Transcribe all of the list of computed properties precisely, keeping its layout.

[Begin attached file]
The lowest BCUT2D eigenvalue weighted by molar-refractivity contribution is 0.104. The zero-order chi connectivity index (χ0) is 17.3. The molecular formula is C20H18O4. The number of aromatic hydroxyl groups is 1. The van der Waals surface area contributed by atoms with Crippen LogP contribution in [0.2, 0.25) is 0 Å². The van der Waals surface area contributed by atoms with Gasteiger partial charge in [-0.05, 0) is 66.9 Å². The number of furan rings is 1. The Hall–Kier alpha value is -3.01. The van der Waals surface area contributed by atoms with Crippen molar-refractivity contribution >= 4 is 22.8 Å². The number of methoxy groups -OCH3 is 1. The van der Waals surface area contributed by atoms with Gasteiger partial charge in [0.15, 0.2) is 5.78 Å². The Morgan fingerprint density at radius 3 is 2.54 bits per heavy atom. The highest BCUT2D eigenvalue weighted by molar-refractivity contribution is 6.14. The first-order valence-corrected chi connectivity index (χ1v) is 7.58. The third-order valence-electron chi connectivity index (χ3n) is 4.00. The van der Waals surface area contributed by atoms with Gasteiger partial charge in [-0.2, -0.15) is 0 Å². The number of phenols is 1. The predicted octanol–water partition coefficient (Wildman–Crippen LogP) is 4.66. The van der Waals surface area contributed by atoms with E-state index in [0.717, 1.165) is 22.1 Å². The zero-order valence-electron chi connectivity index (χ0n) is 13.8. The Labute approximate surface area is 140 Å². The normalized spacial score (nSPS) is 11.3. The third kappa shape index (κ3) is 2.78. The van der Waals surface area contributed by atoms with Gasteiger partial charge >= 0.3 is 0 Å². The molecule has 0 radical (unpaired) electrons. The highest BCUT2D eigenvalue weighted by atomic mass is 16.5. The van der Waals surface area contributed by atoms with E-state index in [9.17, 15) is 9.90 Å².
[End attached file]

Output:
The lowest BCUT2D eigenvalue weighted by molar-refractivity contribution is 0.104. The zero-order chi connectivity index (χ0) is 17.3. The molecular formula is C20H18O4. The number of aromatic hydroxyl groups is 1. The van der Waals surface area contributed by atoms with Crippen LogP contribution in [0.2, 0.25) is 0 Å². The van der Waals surface area contributed by atoms with Gasteiger partial charge in [-0.05, 0) is 66.9 Å². The number of furan rings is 1. The Hall–Kier alpha value is -3.01. The van der Waals surface area contributed by atoms with Crippen molar-refractivity contribution >= 4 is 22.8 Å². The number of methoxy groups -OCH3 is 1. The van der Waals surface area contributed by atoms with Gasteiger partial charge in [0.15, 0.2) is 5.78 Å². The Morgan fingerprint density at radius 3 is 2.54 bits per heavy atom. The highest BCUT2D eigenvalue weighted by molar-refractivity contribution is 6.14. The first-order valence-corrected chi connectivity index (χ1v) is 7.58. The third-order valence-electron chi connectivity index (χ3n) is 4.00. The van der Waals surface area contributed by atoms with Gasteiger partial charge in [-0.2, -0.15) is 0 Å². The number of phenols is 1. The predicted octanol–water partition coefficient (Wildman–Crippen LogP) is 4.66. The van der Waals surface area contributed by atoms with E-state index in [0.717, 1.165) is 22.1 Å². The zero-order valence-electron chi connectivity index (χ0n) is 13.8. The Labute approximate surface area is 140 Å². The normalized spacial score (nSPS) is 11.3. The third kappa shape index (κ3) is 2.78. The van der Waals surface area contributed by atoms with Gasteiger partial charge >= 0.3 is 0 Å². The molecule has 0 radical (unpaired) electrons. The highest BCUT2D eigenvalue weighted by atomic mass is 16.5. The van der Waals surface area contributed by atoms with E-state index in [9.17, 15) is 9.90 Å².